Most charitable organizations, whether public charities or a private foundation set up by a family or corporation, seek to promote the public good by bringing valuable items, services and ideas to the community. The public is right to support such endeavors. Unfortunately, on occasion the disreputable seek to take advantage of those making charitable gifts. For this reason, numerous jurisdictions have enacted registration and filing requirements to help ensure charitable solicitations are legitimate and to reduce fraud.
If your organization or its related foundation makes charitable solicitations to the public, it may be subject to laws in 41 states and the District of Columbia that require registration or submission of various filings before conducting such solicitations in those states. In fact, a failure to register or file before soliciting can result in administrative actions, civil fines and even criminal charges against the organization and members of its leadership.
Generally, where registration is required, an organization must register with the jurisdiction’s attorney general or secretary of state. Despite some standardization, each jurisdiction retains its own unique filing requirements. For example, although most states accept the Uniform Registration Statement , many of the same states also require organizations to file state-specific documents. Moreover, registration generally requires submitting supporting materials, such as a federal Form 990 and audited financial statements, depending on the amount of contributions in the prior fiscal year. Other requirements can be quite detailed, including employment histories for persons in charge of donated funds, bank account numbers and examples of brochures and other materials. In some jurisdictions, the organization must also qualify to do business in the state prior to registering to solicit. This may require designating a registered agent in that jurisdiction.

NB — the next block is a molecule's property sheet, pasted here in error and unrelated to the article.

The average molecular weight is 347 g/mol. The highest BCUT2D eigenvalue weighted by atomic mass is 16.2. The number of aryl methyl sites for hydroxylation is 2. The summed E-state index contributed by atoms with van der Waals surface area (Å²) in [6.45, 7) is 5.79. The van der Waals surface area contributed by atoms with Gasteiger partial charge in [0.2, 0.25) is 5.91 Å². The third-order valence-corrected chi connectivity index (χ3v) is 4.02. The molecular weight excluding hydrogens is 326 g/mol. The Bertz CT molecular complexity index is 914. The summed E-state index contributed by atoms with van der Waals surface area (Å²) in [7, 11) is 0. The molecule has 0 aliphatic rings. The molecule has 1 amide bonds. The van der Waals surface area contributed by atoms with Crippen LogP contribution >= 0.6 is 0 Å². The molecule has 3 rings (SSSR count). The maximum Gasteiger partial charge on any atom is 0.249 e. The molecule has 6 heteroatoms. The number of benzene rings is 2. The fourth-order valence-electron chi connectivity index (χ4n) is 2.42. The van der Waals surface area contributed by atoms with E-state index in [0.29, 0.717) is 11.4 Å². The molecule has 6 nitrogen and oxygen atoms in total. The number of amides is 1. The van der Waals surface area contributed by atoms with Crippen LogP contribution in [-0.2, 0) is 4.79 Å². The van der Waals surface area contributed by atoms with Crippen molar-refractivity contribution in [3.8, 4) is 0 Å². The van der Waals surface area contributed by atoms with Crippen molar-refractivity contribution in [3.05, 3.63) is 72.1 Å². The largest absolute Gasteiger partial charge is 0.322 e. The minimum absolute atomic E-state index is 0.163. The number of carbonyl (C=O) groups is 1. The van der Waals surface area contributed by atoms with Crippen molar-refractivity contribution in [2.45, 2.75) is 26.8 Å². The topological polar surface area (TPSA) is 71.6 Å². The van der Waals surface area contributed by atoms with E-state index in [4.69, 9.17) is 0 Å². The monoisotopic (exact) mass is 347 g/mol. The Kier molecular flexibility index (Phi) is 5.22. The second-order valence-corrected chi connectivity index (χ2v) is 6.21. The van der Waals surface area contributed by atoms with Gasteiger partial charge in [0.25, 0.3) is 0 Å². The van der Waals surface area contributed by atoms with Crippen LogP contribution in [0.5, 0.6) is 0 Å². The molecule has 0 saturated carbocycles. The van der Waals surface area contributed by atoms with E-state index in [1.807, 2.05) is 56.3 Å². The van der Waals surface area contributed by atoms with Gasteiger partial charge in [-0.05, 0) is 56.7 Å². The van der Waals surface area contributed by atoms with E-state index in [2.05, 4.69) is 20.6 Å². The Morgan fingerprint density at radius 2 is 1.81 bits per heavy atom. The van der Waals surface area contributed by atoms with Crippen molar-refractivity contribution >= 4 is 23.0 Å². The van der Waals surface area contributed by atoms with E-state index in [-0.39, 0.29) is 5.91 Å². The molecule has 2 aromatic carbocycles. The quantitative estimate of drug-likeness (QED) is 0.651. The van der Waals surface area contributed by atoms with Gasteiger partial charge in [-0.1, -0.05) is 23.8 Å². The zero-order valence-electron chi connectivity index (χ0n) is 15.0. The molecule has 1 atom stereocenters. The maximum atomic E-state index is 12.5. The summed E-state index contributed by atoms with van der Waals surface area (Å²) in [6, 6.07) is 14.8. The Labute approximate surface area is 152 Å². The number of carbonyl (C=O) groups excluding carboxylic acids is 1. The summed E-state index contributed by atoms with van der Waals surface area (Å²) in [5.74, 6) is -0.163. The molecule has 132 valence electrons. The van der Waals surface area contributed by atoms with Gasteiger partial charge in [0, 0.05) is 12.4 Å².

For organizations that use a professional fundraiser, even greater reporting requirements apply. This often includes identifying information regarding the fundraiser, amounts paid for such services, and copies of any contracts between the parties. In many jurisdictions, the professional fundraiser must also register under provisions specific to professional fundraisers. Of note, organizations that merely advise charities about solicitation strategies may be required to register as so-called “fundraising counsel,” even if the organization conducts no actual solicitations. This can create challenges in the relationship between the parties if the fundraiser or counsel elects not to register under applicable laws. The organization will need to assess the effect, if any, under state law on its own registration status and solicitation activities if the fundraiser or counsel elects not to register.
In some cases an organization that is neither a charity nor otherwise engaged as a professional fundraiser or fundraising counsel will offer to donate funds or items to a charity if a consumer purchases one of the organization’s products. For example, a common campaign involves a business agreeing to donate one dollar or a certain item, such as a toy or tree, to a specific charity if the consumer purchases a certain product from the business. These campaigns can subject the business to regulation as a commercial co-venturer in a growing number of jurisdictions. State laws governing commercial co-venturers vary widely in their scope and application. However, in many states commercial co-venturers must register, submit certain filings, enter into written agreements with the beneficiary, and maintain certain records. A failure to do so can result in potential administrative, civil or criminal penalties, some of which are significant.